According to prosecutors, Officer Moreno raped the woman while she was passed out on her bed. Officer Mata was also present, making him an accomplice to the rape. Charges were not brought against the two officers until April 2009, when the woman secretly taped a conversation with Officer Moreno in which he answered “yes” when she asked if he wore condom.

The officers have been charged with rape, official misconduct, falsifying record, burglary and other crimes, and could receive up to 25 years in prison if convicted.

Police Brutality

Unfortunately, stories of police brutality and misconduct are not as uncommon as one would hope. Often, police brutality can result in trauma and serious injury to individuals involved. Some common complaints of police brutality and misconduct include:

  • Excessive or unnecessary use of force, including attacking or mistreating detainees.
  • Abuse of authority
  • Discourtesy, such as searching or harassing people for “loitering” in public areas, or racially profiling individuals.
  • Using offensive language, or verbally attacking or provoking individuals.

According to the New York City Civilian Complaint Review Board (CCRB), complaints filed against the NYPD have been, for the most part, increasing since 2001. In 2008, 7,405 complaints were filed with the CCRB – 57 percent of which included allegations of unnecessary force.

If you or a loved one has been injured by a police officer or a corrections officer who used unnecessary or excessive force, or another abuse of authority, contact an experienced personal injury attorney to learn more about how to protect your rights.

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New York Police Brutality Comes at a High Price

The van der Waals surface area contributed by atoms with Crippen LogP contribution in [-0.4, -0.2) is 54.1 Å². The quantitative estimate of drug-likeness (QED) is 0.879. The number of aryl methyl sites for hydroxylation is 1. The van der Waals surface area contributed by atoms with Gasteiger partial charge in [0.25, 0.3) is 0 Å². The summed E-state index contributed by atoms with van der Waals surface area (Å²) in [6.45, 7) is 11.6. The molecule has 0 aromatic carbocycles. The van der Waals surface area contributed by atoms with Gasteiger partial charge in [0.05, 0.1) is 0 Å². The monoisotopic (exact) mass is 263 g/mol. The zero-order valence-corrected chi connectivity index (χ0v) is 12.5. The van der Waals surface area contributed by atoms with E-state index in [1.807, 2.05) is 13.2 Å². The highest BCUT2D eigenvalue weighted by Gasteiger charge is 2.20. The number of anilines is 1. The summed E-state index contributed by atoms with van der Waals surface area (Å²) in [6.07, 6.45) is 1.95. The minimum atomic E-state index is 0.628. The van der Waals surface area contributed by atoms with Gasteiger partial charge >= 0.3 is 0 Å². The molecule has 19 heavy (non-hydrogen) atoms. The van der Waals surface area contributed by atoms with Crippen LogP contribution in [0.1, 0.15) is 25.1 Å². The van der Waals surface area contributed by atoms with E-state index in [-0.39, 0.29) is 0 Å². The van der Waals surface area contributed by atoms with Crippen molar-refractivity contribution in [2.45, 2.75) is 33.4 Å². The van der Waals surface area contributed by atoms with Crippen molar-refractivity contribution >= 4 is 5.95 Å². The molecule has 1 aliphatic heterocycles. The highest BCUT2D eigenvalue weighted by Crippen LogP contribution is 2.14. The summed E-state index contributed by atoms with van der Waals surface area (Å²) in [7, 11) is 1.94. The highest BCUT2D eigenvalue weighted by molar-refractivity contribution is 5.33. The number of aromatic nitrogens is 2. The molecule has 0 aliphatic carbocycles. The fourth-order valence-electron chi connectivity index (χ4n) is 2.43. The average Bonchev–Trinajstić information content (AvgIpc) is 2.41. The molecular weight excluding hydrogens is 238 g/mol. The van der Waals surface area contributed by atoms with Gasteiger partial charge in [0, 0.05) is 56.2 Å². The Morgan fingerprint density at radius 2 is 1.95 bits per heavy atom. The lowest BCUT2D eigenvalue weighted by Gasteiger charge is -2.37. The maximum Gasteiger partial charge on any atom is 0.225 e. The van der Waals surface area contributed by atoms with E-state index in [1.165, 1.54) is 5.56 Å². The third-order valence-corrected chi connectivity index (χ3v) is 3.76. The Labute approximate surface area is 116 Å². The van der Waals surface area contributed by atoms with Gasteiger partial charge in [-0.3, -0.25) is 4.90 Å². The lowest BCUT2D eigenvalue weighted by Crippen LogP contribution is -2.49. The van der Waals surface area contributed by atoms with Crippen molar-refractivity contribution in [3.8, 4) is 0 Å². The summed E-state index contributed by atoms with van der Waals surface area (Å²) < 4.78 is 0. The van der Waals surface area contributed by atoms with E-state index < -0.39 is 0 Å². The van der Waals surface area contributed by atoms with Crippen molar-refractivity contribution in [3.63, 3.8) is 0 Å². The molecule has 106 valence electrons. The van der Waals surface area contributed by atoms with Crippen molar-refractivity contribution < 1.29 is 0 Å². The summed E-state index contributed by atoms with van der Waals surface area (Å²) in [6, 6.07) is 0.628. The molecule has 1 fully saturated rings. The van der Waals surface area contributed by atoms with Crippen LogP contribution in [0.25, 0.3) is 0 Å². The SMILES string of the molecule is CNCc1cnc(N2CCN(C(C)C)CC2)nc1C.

Often, many in America have an idealized, romanticized Andy-Griffith-in-Mayberry image of police officers. While this image tends to hold true for many interactions with police officers, there is an altogether different reality for some.

Over the past decade, the New York Police Department (NYPD), the largest police department in the United States, has paid out nearly $1 billion to resolve claims against the department and its officers – it should be noted that a substantial amount of the payouts have gone to resolve police brutality and misconduct cases. This large payout is the unfortunate face of a sad, and sometimes tragic, issue which is not contained solely within the bounds of the New York City limits.

The altercation between police and a few players from the Pace University football team should serve as a reminder that police brutality can occur anywhere and to anyone.

The Police’s Pace University Tragedy

A vehicle, containing Pace University football players, was shot at for allegedly driving into two officers while pulling out of a fire lane. The driver, after being told to stop according to witnesses, continued moving. As the vehicle pulled out, officers fired into the vehicle. One of the passengers was arrested and threatened to be shot while a gun was poked into his ribs after he begged officers to allow him to perform CPR on his friend, who lie dying on the sidewalk after being shot by the police. Officers also Tasered and arrested two other football players involved.

It is understood that police perform a difficult and dangerous job, and are often the on the receiving end of taunts. These, however, are not excuses for an officer to take out his or her frustrations on an unwitting person, guilty or not.

When Police Misconduct Occurs

If you or a loved one has been victimized by police brutality at the hands of an over-zealous police officer it is vitally important to protect your rights. In police misconduct cases it is important to seek the guidance of a personal injury attorney who has experience with police brutality cases.

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Police Brutality: Too Common in NYC

A New York City police officer says fellow police officers brutally beat him after his wife called for help when thugs threatened guests at their Queens home. The New York Daily News reports that Officer Larry Jackson says fellow officers broke his hand after they were called for help in removing a gun-wielding man from his daughter’s birthday party.